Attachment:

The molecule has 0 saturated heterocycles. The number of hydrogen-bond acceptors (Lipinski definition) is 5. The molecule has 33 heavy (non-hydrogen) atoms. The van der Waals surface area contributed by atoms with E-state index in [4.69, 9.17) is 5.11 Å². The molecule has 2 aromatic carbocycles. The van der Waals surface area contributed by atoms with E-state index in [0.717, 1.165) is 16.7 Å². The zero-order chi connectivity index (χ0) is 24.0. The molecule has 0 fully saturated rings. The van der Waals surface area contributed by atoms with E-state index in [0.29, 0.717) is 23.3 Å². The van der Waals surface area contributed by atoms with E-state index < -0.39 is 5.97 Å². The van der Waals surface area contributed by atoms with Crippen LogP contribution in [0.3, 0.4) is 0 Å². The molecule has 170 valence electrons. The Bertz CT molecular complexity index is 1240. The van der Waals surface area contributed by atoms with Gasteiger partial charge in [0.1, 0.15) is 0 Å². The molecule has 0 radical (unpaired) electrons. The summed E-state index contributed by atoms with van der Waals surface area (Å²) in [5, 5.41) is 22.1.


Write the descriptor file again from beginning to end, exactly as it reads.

The molecule has 0 saturated heterocycles. The number of hydrogen-bond acceptors (Lipinski definition) is 5. The molecule has 33 heavy (non-hydrogen) atoms. The van der Waals surface area contributed by atoms with E-state index in [4.69, 9.17) is 5.11 Å². The molecule has 2 aromatic carbocycles. The van der Waals surface area contributed by atoms with E-state index in [0.717, 1.165) is 16.7 Å². The zero-order chi connectivity index (χ0) is 24.0. The molecule has 0 fully saturated rings. The van der Waals surface area contributed by atoms with E-state index in [0.29, 0.717) is 23.3 Å². The van der Waals surface area contributed by atoms with E-state index < -0.39 is 5.97 Å². The van der Waals surface area contributed by atoms with Crippen LogP contribution in [0.3, 0.4) is 0 Å². The molecule has 170 valence electrons. The Bertz CT molecular complexity index is 1240. The van der Waals surface area contributed by atoms with Gasteiger partial charge in [0.1, 0.15) is 0 Å². The molecule has 0 radical (unpaired) electrons. The summed E-state index contributed by atoms with van der Waals surface area (Å²) in [5, 5.41) is 22.1.